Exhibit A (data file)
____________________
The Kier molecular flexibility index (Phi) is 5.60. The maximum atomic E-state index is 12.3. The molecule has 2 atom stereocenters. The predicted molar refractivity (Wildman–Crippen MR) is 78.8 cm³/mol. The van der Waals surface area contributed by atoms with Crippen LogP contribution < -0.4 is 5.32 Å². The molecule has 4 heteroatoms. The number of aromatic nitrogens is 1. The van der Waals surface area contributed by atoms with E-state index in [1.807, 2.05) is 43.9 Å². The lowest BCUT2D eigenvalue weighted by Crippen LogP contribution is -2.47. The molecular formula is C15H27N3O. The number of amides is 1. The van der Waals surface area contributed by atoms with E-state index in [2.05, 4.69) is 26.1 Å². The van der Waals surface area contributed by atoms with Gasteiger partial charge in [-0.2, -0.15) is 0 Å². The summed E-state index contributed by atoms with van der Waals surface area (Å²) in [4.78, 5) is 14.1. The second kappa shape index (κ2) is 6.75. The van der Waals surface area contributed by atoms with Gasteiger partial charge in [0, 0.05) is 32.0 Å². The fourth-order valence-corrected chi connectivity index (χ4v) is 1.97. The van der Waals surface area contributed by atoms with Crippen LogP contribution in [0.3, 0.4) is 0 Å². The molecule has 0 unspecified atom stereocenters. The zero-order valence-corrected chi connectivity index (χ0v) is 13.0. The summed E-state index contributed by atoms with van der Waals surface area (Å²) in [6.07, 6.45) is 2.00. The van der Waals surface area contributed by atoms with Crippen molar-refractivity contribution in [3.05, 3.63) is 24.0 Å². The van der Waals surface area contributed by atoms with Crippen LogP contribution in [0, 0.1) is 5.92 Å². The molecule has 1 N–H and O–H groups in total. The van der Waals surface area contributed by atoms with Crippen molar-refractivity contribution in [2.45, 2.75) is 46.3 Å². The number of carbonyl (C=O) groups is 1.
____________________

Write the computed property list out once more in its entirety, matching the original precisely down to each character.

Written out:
The Kier molecular flexibility index (Phi) is 5.60. The maximum atomic E-state index is 12.3. The molecule has 2 atom stereocenters. The predicted molar refractivity (Wildman–Crippen MR) is 78.8 cm³/mol. The van der Waals surface area contributed by atoms with Crippen LogP contribution < -0.4 is 5.32 Å². The molecule has 4 heteroatoms. The number of aromatic nitrogens is 1. The van der Waals surface area contributed by atoms with E-state index in [1.807, 2.05) is 43.9 Å². The lowest BCUT2D eigenvalue weighted by Crippen LogP contribution is -2.47. The molecular formula is C15H27N3O. The number of amides is 1. The van der Waals surface area contributed by atoms with E-state index in [2.05, 4.69) is 26.1 Å². The van der Waals surface area contributed by atoms with Gasteiger partial charge in [-0.2, -0.15) is 0 Å². The summed E-state index contributed by atoms with van der Waals surface area (Å²) in [4.78, 5) is 14.1. The second kappa shape index (κ2) is 6.75. The van der Waals surface area contributed by atoms with Gasteiger partial charge in [0, 0.05) is 32.0 Å². The fourth-order valence-corrected chi connectivity index (χ4v) is 1.97. The van der Waals surface area contributed by atoms with Crippen LogP contribution in [0.3, 0.4) is 0 Å². The molecule has 0 unspecified atom stereocenters. The zero-order valence-corrected chi connectivity index (χ0v) is 13.0. The summed E-state index contributed by atoms with van der Waals surface area (Å²) in [6.07, 6.45) is 2.00. The van der Waals surface area contributed by atoms with Crippen molar-refractivity contribution in [3.05, 3.63) is 24.0 Å². The van der Waals surface area contributed by atoms with Crippen LogP contribution in [0, 0.1) is 5.92 Å². The molecule has 1 N–H and O–H groups in total. The van der Waals surface area contributed by atoms with Crippen molar-refractivity contribution in [2.45, 2.75) is 46.3 Å². The number of carbonyl (C=O) groups is 1.